1. I thought we might be inm agreement on this one Martyn! Katherine Sazelski and I have had a bit of banter on Twitter and there has been talk of “connecting” in the future so I hope to stick with this one and hope I can shed further light on the dad’s perspective.

      1. Definitely in agreement! Sounds like you will achieve this and get it more noticed too. It’s great to a: see posts like this being brought to the public forum and b: to see the perspective of Dads being publicly spoken about. Keep it up. Thanks for linking up with us on the #bigfatlinky it’s something that definitely needs to be seen by a wider audience.

  2. Fiona @ Free Range Chick

    It must be incredibly frustrating to be continuously bombarded with the woman’s perspective on this, John. Yes, you’re right, the majority of households with SAH parents are usually SAHMs, but society should get it into it’s head that there are dads taking on this role too.

    It is a shame that more men don’t/can’t take on a more involved day-to-day parenting role like you did. Perhaps if more men did, the act of parenting children wouldn’t result in awkward meetings behind closed doors with managers.

    We live in a society that makes it incredibly difficult for parents to balance employment and parenting. I had similar experiences in my last job. They could have found solutions (make my role job-share), but they just wanted a childless person to do the job (this was a nursing role in a big London hospital).

    We need to think about ‘parents’ as opposed to just mums. You’re doing everything that I was/am doing. Equal. It isn’t rocket science.

    1. One comment you make there really stands out Fiona. Despite much talk of being an inclusive employer, I looked round my office one day. I did a quick head count. Out of about 80 people I realised I could count the number of married people on the fingers of two hands, the number with kids on one hand.


    Really interesting to hear your perspective on this. This is a hot topic for me at the moment as I am due to return to work next month and wondering how I’m perceived by my colleagues and management has definitely affected some of my decisions. I’m already anxious about the ‘what ifs’ – having to get called out from work, days off due to illness. It’s horrible!! x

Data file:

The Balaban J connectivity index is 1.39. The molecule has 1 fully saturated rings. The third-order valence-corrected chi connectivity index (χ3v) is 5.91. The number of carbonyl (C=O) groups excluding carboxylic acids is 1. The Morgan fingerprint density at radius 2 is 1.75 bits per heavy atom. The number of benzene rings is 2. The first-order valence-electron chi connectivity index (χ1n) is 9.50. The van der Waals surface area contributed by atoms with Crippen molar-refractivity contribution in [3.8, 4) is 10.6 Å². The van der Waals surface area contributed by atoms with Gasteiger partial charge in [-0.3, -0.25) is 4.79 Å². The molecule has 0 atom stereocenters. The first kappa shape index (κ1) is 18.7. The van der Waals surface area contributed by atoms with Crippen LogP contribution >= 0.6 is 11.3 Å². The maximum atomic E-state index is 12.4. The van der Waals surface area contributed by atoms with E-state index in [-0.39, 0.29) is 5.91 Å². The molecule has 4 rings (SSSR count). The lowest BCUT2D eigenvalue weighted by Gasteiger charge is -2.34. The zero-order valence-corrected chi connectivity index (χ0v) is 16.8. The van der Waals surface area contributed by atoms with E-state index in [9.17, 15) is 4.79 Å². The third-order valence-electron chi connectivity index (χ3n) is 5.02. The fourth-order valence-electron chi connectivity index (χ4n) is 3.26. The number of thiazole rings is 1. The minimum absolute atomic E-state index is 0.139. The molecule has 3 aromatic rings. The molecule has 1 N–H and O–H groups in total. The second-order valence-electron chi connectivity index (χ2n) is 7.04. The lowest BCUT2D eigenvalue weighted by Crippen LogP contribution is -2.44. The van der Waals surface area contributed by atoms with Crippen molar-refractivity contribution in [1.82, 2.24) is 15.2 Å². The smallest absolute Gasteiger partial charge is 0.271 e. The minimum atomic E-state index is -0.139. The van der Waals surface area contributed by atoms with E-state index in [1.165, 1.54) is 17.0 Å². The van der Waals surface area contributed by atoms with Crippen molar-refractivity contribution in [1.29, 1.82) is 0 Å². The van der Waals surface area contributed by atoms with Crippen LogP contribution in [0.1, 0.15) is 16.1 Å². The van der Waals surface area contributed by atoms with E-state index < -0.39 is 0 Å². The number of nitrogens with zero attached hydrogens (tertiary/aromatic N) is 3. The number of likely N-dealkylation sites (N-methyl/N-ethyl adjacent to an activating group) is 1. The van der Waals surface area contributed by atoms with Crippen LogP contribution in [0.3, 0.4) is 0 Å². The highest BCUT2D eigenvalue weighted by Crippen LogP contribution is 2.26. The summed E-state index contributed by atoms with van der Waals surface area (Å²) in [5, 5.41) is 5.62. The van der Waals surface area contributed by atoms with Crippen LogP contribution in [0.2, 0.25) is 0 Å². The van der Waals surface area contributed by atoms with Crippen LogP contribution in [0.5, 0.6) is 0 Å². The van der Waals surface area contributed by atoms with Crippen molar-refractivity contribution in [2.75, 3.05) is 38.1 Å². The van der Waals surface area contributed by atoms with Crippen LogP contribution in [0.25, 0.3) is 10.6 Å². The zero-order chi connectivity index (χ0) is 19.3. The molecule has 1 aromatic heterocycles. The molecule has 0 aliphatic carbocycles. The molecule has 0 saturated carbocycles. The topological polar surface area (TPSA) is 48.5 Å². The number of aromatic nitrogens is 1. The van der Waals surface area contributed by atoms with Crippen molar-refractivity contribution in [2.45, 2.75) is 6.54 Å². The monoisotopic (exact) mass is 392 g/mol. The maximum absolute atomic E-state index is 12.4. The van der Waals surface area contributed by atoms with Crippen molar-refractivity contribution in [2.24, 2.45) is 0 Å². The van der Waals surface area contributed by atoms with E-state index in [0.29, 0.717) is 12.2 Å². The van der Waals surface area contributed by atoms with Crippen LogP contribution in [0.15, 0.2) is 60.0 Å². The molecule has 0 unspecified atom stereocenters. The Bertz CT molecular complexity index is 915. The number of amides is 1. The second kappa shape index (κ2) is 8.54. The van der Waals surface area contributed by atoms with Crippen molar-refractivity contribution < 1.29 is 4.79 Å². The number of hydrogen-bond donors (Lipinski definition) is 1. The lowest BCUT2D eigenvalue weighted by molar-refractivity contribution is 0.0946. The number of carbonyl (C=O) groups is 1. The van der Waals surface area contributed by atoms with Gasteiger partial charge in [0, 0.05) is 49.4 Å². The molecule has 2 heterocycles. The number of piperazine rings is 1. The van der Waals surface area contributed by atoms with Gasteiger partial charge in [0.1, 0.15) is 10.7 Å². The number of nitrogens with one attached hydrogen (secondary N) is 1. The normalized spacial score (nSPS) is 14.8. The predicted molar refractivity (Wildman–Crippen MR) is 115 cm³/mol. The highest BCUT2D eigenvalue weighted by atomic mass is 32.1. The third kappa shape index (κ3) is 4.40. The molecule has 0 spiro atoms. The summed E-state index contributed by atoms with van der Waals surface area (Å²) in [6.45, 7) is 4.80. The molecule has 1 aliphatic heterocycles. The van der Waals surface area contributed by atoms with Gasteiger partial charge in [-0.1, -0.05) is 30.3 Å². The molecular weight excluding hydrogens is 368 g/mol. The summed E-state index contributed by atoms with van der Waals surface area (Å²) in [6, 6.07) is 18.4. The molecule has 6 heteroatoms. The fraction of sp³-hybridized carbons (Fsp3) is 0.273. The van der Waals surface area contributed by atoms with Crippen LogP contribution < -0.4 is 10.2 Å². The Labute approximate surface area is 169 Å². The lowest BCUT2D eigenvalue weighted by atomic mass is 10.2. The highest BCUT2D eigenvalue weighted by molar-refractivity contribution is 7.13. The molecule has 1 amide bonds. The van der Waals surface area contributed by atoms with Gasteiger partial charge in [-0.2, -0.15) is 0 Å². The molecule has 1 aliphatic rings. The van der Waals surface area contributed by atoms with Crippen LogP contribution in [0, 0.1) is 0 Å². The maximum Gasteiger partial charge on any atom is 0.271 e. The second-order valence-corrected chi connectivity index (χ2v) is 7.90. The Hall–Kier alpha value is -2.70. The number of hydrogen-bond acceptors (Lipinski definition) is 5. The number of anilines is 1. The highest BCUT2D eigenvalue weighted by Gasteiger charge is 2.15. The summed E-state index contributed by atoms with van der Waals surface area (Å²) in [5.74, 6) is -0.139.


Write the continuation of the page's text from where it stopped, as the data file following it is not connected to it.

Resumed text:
4. I agree 100% with you John, it is just as hard for dads as mums to create a healthy work life balance, actually I may go further and say it is often harder for dads. A lot of employers expect mums to be the one to take time off to look after poorly kids so when men ask for time off there can be anything from shock to ridicule to point blank refusal (I’ve heard in the past people ask things like “why isn’t their mum taking the time off?” although never to me, as I have been lucky).

    I wouldn’t want to take anything away from mums who struggle with work life balance though, but like you all too often we read about their struggle and guilt at not being at home but are not treated to the same from the dads side.

    1. Quite right, I wouldn’t want to take anything away from mums who also struggle with work life balance, but us dads rarely get mentioned in this debate and that’s wrong.

  5. Great article John!

    I couldn’t agree more with what you say about feeling the pressures when working. I’ve just become a father recently and while my wife is still off on maternity it’s fairly easy to manage but I’m wondering what will happen if and when she decides to go back to work.

    I think it can be very difficult to plan for this and, as with most things in life, it’s only with hindsight that we will know if it’s worked or not!

    We actually wrote a similar post to this on Dawn of the Dads last month – come over and check it out if you have the time!

  6. Good point well made. I’ve recently negotiated a four day week and it’s working ok so far but my wife is struggling to juggle work on the day she is looking after our toddler. I am also worried about a new boss starting soon and whether she is going to be as understanding as, ironically, my previous male boss was (she doesn’t have kids).

  7. Thanks for a thought provoking post. I’m the working parent in our household and it is tough. Probably a bit less for me than it would be for a man. Actually what really irritates me is being asked ‘what days do you work again?’ Clearly nobody can believe that a mother might actually work full time!

    1. Yes, I can imagine that does infuriate you. My wife has to tolerate the occasional comment but at her level of management it’s not unheard of amongst her colleagues for the guy toi stay at home while his partner works.

  8. I’m struggling to work full time as a teacher, run the website, be a husband and a dad! Its bloody hard work! But a great article. Thanks for linking John!